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Such examples as the Russian Chudo-Yudo (a dragon), the Chinese ping-pang rattling of rain on the roof, 21 the Tibetan kyang-kyong lazy, and the Manchu porpon parpan blear-eyed are curiously reminiscent, both in form and in psychology, of words nearer home.
We have seen, in the story about the Chudo-Yudo, that the place usually occupied by the Snake is at times filled by some other magical being.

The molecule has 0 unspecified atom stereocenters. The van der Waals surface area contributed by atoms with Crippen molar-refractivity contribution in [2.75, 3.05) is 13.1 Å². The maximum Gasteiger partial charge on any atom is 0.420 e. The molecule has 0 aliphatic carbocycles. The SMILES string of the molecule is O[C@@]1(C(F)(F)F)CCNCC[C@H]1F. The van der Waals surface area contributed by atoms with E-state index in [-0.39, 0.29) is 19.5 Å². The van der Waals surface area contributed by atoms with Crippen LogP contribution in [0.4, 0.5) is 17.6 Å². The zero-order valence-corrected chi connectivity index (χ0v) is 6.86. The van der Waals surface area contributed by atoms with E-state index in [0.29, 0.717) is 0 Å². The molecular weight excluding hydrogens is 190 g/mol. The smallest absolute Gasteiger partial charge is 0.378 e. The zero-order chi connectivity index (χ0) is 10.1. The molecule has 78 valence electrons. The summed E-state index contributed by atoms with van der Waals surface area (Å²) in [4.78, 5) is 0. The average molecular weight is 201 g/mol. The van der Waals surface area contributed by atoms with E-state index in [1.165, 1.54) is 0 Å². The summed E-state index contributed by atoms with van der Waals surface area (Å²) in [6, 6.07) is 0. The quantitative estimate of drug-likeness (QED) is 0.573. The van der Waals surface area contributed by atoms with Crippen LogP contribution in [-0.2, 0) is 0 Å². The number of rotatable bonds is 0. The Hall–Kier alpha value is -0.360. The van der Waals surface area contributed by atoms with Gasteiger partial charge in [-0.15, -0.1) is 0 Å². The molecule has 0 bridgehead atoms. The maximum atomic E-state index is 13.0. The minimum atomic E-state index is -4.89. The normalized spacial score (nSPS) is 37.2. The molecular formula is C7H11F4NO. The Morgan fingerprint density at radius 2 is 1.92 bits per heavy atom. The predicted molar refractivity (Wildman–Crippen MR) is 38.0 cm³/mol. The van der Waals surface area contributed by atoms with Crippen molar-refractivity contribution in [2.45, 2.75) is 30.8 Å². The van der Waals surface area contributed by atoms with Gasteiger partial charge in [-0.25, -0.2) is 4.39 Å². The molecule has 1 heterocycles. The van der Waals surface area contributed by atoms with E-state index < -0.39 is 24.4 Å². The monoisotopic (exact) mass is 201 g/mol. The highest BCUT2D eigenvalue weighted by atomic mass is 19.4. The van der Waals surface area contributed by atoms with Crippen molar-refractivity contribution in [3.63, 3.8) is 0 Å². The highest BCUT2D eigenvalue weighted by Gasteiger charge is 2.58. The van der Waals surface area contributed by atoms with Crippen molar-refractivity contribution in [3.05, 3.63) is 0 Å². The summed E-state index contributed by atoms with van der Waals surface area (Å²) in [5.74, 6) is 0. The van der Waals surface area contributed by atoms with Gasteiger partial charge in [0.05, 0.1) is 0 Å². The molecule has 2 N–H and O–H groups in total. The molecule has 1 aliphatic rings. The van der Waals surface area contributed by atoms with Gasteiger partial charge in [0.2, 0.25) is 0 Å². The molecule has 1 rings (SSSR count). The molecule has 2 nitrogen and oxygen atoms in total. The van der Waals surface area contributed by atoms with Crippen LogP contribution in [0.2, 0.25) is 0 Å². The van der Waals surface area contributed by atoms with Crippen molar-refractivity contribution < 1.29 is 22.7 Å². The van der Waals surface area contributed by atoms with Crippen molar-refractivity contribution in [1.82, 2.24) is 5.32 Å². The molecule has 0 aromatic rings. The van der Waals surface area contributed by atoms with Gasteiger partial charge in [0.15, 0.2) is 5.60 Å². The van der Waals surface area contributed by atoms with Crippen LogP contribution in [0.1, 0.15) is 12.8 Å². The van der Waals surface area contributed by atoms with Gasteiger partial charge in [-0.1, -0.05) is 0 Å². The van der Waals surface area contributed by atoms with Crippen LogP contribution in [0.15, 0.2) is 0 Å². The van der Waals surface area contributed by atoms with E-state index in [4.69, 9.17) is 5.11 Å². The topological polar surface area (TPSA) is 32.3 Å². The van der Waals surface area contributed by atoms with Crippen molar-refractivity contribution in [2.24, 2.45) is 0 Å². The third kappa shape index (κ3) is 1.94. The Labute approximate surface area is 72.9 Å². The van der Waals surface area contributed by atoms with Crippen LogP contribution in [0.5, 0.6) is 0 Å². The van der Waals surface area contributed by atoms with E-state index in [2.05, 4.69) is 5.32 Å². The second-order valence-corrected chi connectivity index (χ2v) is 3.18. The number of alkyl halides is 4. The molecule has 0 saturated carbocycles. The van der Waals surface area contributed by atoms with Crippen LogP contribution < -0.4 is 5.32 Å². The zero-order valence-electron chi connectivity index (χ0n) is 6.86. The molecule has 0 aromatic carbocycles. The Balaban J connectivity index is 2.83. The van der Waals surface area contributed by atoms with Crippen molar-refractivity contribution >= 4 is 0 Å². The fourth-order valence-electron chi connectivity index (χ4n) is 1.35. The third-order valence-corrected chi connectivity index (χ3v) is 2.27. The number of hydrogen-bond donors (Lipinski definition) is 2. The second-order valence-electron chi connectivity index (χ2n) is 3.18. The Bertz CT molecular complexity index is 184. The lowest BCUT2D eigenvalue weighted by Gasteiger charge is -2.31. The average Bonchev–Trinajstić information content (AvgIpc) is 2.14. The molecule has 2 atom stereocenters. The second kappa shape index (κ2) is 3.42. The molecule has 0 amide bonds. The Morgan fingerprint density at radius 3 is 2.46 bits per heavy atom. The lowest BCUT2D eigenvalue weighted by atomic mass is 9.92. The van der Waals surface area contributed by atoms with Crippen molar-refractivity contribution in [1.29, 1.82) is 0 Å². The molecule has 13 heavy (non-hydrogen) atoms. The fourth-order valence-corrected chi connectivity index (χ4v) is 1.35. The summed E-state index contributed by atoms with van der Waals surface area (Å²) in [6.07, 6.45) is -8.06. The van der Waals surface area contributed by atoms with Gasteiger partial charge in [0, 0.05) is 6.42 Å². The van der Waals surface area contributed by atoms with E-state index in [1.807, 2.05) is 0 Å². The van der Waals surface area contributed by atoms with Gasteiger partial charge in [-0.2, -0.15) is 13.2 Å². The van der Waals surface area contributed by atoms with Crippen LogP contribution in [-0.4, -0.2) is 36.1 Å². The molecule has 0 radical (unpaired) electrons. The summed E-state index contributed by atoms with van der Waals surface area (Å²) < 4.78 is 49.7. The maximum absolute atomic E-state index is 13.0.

Daylight eclipsed by a Snake, 81; the Chudo-Yudo, 83; the Norka-Beast, 86; the Usuinya-Bird, 95;
On the third night appears "a twelve-headed Chudo-Yudo," mounted on a horse "with twelve wings, its coat of silver, its mane and tail of gold."
Presently up rides "a six-headed Chudo-Yudo" which he easily kills.
The "Chudo-Yudo wives" as the widows of the three monsters are called, then proceed to play the parts attributed in "Ivan Popyalof" to the Snake's daughters.
The skazka of Ivan Buikovich (Bull's son)  contains a variant of part of this story, but the dragon which the Slavonic St. George kills is called, not a snake, but a Chudo-Yudo. [
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